So, 5 mins to plate all that means it’s obviously pre-prepared food. I guess it makes sense: the menu stresses the calorific value of every single dish and all its variations, so to do that you’d have to have very precise portions and ingredients. In fact, online there’s an extremely detailed nutritional analysis of every meal. That’s fine if you care about numbers, though not all calories are equal… Looking round at the very busy Tuesday lunch-time crowd, about half were families, and lots were engaged in that thrice-daily struggle of getting food into little Johnny / Janie and to hell with whether it’s the low-cal option or not – is it good food and does it taste nice? To be fair, the food was tasty enough for that to be no problem at all for my 3 at least – they enjoyed their meals very much:

Midi: “You could taste the actual cheese in the macaroni cheese!” (As opposed to…? I was too afraid to ask)

Midi again: “The broccoli and peas were like our veg, which is really good” (Was that distant praise for my cooking?! Surely not)

Mini: “It’s so yummy! Much nicer than your macaroni” (No. No praise for my cooking at all, there).

Talking of the broccoli and peas, I loved that the children’s food came with 2 green veg and a fruit bag as standard; chips, garlic bread and fizzy drinks* were extras. Normally it’s the other way round – I usually have to ask for extra / any vegetables – so that makes me feel that someone’s thinking about the nutritional content of the food served. It would have been even better if the fruit had been a wee bowl of fresh fruit instead of processed, bagged Del Monte apple slices and grapes, but that’s just me nit-picking. Would the person preparing the (good) adult side salads have the capacity to chop extra fruit, too?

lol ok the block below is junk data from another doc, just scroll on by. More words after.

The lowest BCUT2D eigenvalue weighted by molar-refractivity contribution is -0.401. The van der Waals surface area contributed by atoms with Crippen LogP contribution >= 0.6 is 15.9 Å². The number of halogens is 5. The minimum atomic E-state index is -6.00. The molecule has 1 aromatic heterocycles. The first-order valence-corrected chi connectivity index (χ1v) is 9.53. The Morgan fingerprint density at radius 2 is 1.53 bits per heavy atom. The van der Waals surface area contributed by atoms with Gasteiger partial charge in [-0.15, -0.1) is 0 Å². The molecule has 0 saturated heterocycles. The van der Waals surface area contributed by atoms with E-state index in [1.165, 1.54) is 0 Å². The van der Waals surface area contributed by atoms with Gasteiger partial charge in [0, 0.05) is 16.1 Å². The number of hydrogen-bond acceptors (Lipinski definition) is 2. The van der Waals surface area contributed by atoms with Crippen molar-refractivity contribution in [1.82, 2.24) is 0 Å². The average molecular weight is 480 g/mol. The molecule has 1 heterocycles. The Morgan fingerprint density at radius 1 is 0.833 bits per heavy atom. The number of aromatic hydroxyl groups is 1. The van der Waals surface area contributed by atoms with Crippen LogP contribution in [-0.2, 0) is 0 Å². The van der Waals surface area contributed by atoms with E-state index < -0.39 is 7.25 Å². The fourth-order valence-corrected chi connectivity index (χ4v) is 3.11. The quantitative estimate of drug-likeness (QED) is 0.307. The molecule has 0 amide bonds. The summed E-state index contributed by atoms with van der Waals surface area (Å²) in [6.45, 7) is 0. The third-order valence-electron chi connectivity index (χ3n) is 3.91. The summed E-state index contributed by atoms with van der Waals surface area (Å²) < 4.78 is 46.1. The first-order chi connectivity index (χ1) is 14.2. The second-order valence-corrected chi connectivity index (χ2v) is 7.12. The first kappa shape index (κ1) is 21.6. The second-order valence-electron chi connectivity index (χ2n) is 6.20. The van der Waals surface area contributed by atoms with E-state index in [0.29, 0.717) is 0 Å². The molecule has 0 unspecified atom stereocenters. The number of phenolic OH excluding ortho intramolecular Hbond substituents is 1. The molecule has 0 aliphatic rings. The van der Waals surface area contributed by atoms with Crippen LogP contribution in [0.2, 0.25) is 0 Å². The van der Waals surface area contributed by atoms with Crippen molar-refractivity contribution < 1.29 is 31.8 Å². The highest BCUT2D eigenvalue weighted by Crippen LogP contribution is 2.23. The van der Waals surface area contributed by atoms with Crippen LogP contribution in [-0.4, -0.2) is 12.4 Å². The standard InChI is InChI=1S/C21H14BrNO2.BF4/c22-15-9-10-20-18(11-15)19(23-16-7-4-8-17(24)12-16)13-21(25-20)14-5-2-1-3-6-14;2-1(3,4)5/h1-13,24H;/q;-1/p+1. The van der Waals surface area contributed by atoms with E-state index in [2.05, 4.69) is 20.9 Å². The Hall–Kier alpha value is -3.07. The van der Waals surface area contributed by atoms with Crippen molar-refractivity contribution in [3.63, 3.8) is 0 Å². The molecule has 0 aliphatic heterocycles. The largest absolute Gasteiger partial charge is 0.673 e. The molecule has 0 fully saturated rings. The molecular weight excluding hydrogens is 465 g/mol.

*Well, I say that fizzy drinks are extras. But now that I’m home and can actually look at the children’s menu, I can see that I could have had fizzy pop or a healthy drink included as part of the meal. What a shame – if I’d known, I’d have asked for the free bottle of water as well as ordering the Evil Fizzy Pop for the kids anyway.

Mini's lunch today has been brought to you by the colour yellow

Mini’s lunch today has been brought to you by the colour yellow

OK, ok, the fizzy pop: when I ordered it, I assumed I’d get 4 cans or maybe 4 tall glasses to pour it into (and then spend the rest of the meal mopping up the repeatedly knocked over contents). But instead the Duty Manager filled 4 huge brandy-style glasses with ice, added a big chunk of freshly-cut fruit into each, popped in a straw, and added the pop. The minxes eyes were as big as the glasses. As I watched their chubby wee fingers grip the round glasses and stubby stems, it slowly became obvious that these fishbowl glasses were a stroke of genius: easy to grip, near impossible to knock over, sophisticated-looking and stable enough to cope with the inevitable, frenzied ‘poking the fruit with the straw’. Fantastic! I’m a convert. Maybe I’ll buy my future grandchildren a set of brandy glasses instead of sippy cups…

So would I eat there again? Yes. Yes, I would. It cost twice as much as the McDonalds lunch but the improvement in comparable food quality meant it was better value for money. And it filled us up for longer. I think Wetherspoons have tasty, decent fast-food for kids at a reasonable price nailed. They just need to make more child-friendly amenities available to move them from good to great.

This doesn’t look like lemonade. Are you sure we’re in the right pub, Kyle? Photo: artwork available from HistoricalFindings on Amazon